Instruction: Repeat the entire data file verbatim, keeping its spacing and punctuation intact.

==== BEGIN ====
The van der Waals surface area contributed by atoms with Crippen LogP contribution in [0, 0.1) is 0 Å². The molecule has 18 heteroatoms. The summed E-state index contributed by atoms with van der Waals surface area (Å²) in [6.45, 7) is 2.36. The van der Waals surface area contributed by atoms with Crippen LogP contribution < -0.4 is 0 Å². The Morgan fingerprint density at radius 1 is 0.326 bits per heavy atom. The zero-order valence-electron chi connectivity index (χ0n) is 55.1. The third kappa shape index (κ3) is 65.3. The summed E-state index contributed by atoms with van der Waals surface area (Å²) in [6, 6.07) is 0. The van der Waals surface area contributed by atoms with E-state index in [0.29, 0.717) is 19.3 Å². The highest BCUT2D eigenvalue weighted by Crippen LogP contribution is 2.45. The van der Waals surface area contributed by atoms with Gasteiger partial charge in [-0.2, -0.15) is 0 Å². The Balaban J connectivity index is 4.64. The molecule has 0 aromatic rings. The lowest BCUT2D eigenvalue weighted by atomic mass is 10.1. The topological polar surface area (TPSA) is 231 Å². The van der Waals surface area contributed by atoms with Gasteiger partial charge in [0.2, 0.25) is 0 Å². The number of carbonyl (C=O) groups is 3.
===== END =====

The van der Waals surface area contributed by atoms with Crippen LogP contribution in [0, 0.1) is 0 Å². The molecule has 18 heteroatoms. The summed E-state index contributed by atoms with van der Waals surface area (Å²) in [6.45, 7) is 2.36. The van der Waals surface area contributed by atoms with Crippen LogP contribution < -0.4 is 0 Å². The Morgan fingerprint density at radius 1 is 0.326 bits per heavy atom. The zero-order valence-electron chi connectivity index (χ0n) is 55.1. The third kappa shape index (κ3) is 65.3. The summed E-state index contributed by atoms with van der Waals surface area (Å²) in [6, 6.07) is 0. The van der Waals surface area contributed by atoms with E-state index in [0.29, 0.717) is 19.3 Å². The highest BCUT2D eigenvalue weighted by Crippen LogP contribution is 2.45. The van der Waals surface area contributed by atoms with Gasteiger partial charge in [-0.2, -0.15) is 0 Å². The Balaban J connectivity index is 4.64. The molecule has 0 aromatic rings. The lowest BCUT2D eigenvalue weighted by atomic mass is 10.1. The topological polar surface area (TPSA) is 231 Å². The van der Waals surface area contributed by atoms with Gasteiger partial charge in [0.2, 0.25) is 0 Å². The number of carbonyl (C=O) groups is 3.